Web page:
During a stretch earlier in the season in which the Loyola Maryland men’s lacrosse team won five of six games, the defense surrendered an average of 8.2 goals, which is suffocating by the sport’s standards.
But the good vibes came to an end March 24 with a 12-11 loss to Patriot League foe Bucknell. To hear senior defenseman Foster Huggins explain it, the setback was not terribly surprising and was in fact educational.
“I think we got away with a few things in the few games before that, and obviously, Bucknell took advantage of those situations,” he said. “Any loss is going to be eye-opening in the sense that you’re really going to look at what you did wrong – more so than you would after a win. So we really got reprimanded after that game, and it was definitely the turning point.”
Since that defeat, the Greyhounds (12-3) have won seven consecutive games, captured their fourth Patriot League championship in five years and earned the No. 6 seed in the NCAA Division I tournament for a home game in the first round.
The defense has allowed an average of 8.3 goals during the team’s winning streak and has given up double-digits in goals to only one opponent. The unit ranks 12th in the country in goals allowed per game (8.5) and second in caused turnovers per game (10.0).
The defense’s recent dominance will be tested in Saturday’s first-round home game by Virginia (12-5), which ranks seventh in the nation in scoring at 12.7 goals per game and scored against Loyola in a double-overtime win on Feb. 10. It was the most goals Loyola gave up all season.
While many defenses seek to limit opponents to fewer than 10 goals in a game, the Greyhounds’ benchmark is eight. This spring, the unit has permitted eight goals or fewer in nine games.
“We strongly believe that if we force the other team to play six-on-six versus our best six guys, it’s very tough to do that,” senior short-stick defensive midfielder Jared Mintzlaff said of opponents’ objective to reach 10 goals. “So it really becomes about, how do you limit the number of penalties you give them and the transition opportunities and the early-offense opportunities, and that’s how you can keep them to eight or below.”
The unit is brimming with experience. Five of the seven defensive starters are seniors, and junior goalkeeper Jacob Stover (McDonogh) is a three-year starter. The familiarity the players have with each other has been the foundation for their success, according to Mintzlaff.
“A lot of guys on our defense have been around for four years, and we’ve played a lot of meaningful games and a lot of meaningful minutes,” he said. “And that translates to having a defense that is a lot more solid all around and trusts each other since we’ve played together for four years. I know what [senior short-stick defensive midfielder] Brian [Begley] is going to do on the field, and I know what the other players are going to do. So that translates into more success, I think, and more trust in each other as far as defense goes.”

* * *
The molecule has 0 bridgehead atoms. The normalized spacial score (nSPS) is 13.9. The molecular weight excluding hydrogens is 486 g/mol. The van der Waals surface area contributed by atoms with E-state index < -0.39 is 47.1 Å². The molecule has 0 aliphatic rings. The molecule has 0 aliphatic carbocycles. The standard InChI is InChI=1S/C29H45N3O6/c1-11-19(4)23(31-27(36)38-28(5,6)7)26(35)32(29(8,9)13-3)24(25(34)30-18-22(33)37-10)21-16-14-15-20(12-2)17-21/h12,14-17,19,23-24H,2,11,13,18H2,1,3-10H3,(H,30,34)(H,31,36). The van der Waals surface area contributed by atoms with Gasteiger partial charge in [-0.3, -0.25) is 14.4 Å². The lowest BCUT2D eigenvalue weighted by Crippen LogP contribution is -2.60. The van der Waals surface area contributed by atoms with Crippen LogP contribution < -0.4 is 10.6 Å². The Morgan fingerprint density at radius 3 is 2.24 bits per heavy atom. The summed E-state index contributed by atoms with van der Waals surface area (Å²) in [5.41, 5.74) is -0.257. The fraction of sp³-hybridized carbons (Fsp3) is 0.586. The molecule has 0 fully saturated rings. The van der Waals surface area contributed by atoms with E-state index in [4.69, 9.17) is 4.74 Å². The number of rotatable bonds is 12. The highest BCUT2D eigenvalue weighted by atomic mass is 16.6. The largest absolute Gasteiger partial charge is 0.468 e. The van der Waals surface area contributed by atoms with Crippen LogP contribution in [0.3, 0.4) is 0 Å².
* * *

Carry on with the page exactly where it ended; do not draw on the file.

The defense is headlined by Huggins, who leads all Division I players in caused turnovers per game (3.3) and total caused turnovers (49), and Stover, who ranks 12th in goals-against average (8.34) and 22nd in save percentage (.528). And the duo of Begley and Mintzlaff is considered one of the top short-stick defensive midfield pairings in the nation.
That unit, however, did not fare well in the season opener against the Cavaliers, who scored three goals each in unsettled situations and after faceoffs, and two each in transition and man-up offense. Only three goals occurred in six-on-six sets, and Loyola coach Charley Toomey said the team must do a better job of impeding Virginia in the middle of the field.
“It’s almost like three sets,” he said. “You’ve got to defend the early transition, then you’ve got to defend the play behind the substitution game, and then you’ve got to defend the six-on-six. We’ve got to handle the first two really well to get ourselves in a position to play six-on-six versus Virginia. … If we can get it to a six-on-six set, then we’ve defended the first phase of Virginia, and then we have to dig in and play good, solid team defense.”
A key individual matchup will pit Huggins against Cavaliers sophomore attackman Michael Kraus, who is one of only seven Division I players with at least 80 points. (Greyhounds junior attackman Pat Spencer is in that group with 86.) In the regular-season meeting, Huggins shut out Kraus in the first half before the latter scored one goal and assisted on two others in the second half.
“In settled sets, what’s going to be most important is limiting Michael Kraus and his powerful, bulldozing left-handed dodges,” said ESPN analyst Quint Kessenich, a former Johns Hopkins goalie. “He’ll barrel to the paint left-handed, and he’s tough to stop. And they’ve got some nice stretch shooters in [midfielders] Matt Moore and Dox Aitken.”
This season, Loyola has had mixed results against high-powered opponents, defeating fifth-seeded Johns Hopkins, 12-5, on Feb. 17, but losing to fourth-seeded Duke, 13-9, on March 10. Toomey hopes the defense’s familiarity with Virginia will help Saturday night, but he also knows the Cavaliers will have a similar sense about the Greyhounds.
“I think we’ll be a much better prepared team defensively for what they’re going to do and vice versa,” he said. “And they’re going to be much better prepared for what Loyola is going to bring to the table.”
Huggins said the knowledge that a loss will mean a premature end to the season has the players’ attention.
“That’s something we’re keeping in mind for this weekend because obviously everything counts now and it’s either win or go home,” he said. “So we’re trying to make sure we focus and put together a full game – both six-on-six and transition-wise.”